I'm a network administrator at a small residential college. Right now our firewall is set to have all network ports open by default, with a few exceptions. Unfortunately, bittorrent traffic has grown to the point where it kills our gateway server and I have no choice but to block it (I really would prefer not to). The only way to block bittorrent is to have ports closed by default.

Before I do this, I want to make sure that I don't take down xbox live, steam, playstation network, and games like call of duty, etc as collateral damange. This will end up leaving enough ports open that some bittorrent traffic still works - if you're really determined to get that latest black eyed peas song you'll be fine, but if you want to download (and share) every hip hop album or major software release in the last six months you'll have trouble. But it should restrict it enough that it no longer causes stability problems for the gateway, and of course also allow games.

I can handle other network service ports well enough, but I don't want to spend the rest of my career maintaining a list of network ports used for gaming. So where I can find a good, maintained list of these ports, preferably with an rss feed for changes, additions, etc?

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    One comment, I could easily download and share every hip hop album or major software release in the last six months on a popular gaming port. The idea is honourable, but I'm not sure if it's effective. – user56 Sep 28 '10 at 16:06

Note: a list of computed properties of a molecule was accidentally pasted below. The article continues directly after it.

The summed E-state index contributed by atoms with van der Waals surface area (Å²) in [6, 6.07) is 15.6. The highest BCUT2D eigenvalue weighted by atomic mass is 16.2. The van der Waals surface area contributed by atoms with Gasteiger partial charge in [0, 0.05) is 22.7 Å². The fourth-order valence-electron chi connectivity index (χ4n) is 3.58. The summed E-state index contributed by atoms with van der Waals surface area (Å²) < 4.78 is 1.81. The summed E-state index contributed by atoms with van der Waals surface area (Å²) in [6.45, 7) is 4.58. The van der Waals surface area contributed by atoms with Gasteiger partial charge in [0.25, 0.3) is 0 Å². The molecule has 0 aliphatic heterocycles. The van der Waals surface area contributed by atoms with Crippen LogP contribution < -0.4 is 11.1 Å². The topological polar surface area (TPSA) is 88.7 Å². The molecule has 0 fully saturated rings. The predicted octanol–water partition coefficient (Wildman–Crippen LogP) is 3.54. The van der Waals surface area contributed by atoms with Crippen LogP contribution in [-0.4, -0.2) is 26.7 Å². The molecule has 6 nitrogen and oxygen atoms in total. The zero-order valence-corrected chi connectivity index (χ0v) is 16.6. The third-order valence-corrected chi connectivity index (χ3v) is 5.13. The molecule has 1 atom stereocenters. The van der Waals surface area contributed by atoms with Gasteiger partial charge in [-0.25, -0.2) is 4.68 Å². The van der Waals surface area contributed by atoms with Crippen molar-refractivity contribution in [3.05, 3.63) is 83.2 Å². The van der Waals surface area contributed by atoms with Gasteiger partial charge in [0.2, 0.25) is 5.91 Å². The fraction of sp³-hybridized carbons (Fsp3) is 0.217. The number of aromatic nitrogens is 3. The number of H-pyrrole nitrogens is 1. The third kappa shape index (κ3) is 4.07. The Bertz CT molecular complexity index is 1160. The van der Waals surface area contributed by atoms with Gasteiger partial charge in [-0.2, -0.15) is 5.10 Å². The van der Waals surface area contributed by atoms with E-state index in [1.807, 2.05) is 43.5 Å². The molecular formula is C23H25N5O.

• @Arda - I know this, but most of the students won't. I'll have a few that figure it out, but I'll be able to deal with those few directly,. My hope is to just get it down to the level where a non-technical solution for the remaining violations is possible. My worry is that once a few figure it out, they'll spread it around. – Joel Coehoorn Sep 28 '10 at 16:14
  • Isn't this more of a bandwidth issue, Joel? Torrent users have bandwidth profiles that are quite distinct from almost all other users... none of the other apps you mention would ever require more than 2 or 3kbs of upstream bandwidth, for example. And only a Netflix addict would approach the constant downloading most torrent users conduct. – Drew Sep 28 '10 at 21:54
  • @Shad - No, it's not just bandwidth. It's also the number of concurrent connections. A traditional download only requires our server to process your request for the file once and then can just pass the rest of the traffic. A torrent download requires the server to process each individual portion - a single 100Mb download might require the server to make several hundred or even more than a thousand additional checks. We also have skype, facetime, and gaming users on the network, but even the last group doesn't cause the same problems. – Joel Coehoorn Sep 29 '10 at 1:04
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    Why not just put in a bandwidth cap? No more than 10 or 20 GB each day and if they pass they get blocked for 2 days or something. That way They will behave =) – Anders Sep 29 '10 at 1:43

Without a doubt, PortForward.com maintains the most exhaustive list of such ports:


Hope that helps!

  • There is some good information in here, but there is a lot of bad information mixed in. I think he wants a comprehensive list of just games so he doesn't have to vet it and ask himself: is X a game or a program – tzenes Sep 28 '10 at 16:59
  • Fair enough. I've never seen anything quite like that unfortunately. PortForward.com seems to also be the most frequently updated in my experience. I've never seen any other site that was even remotely as up to date and complete. – Morinar Sep 28 '10 at 21:51

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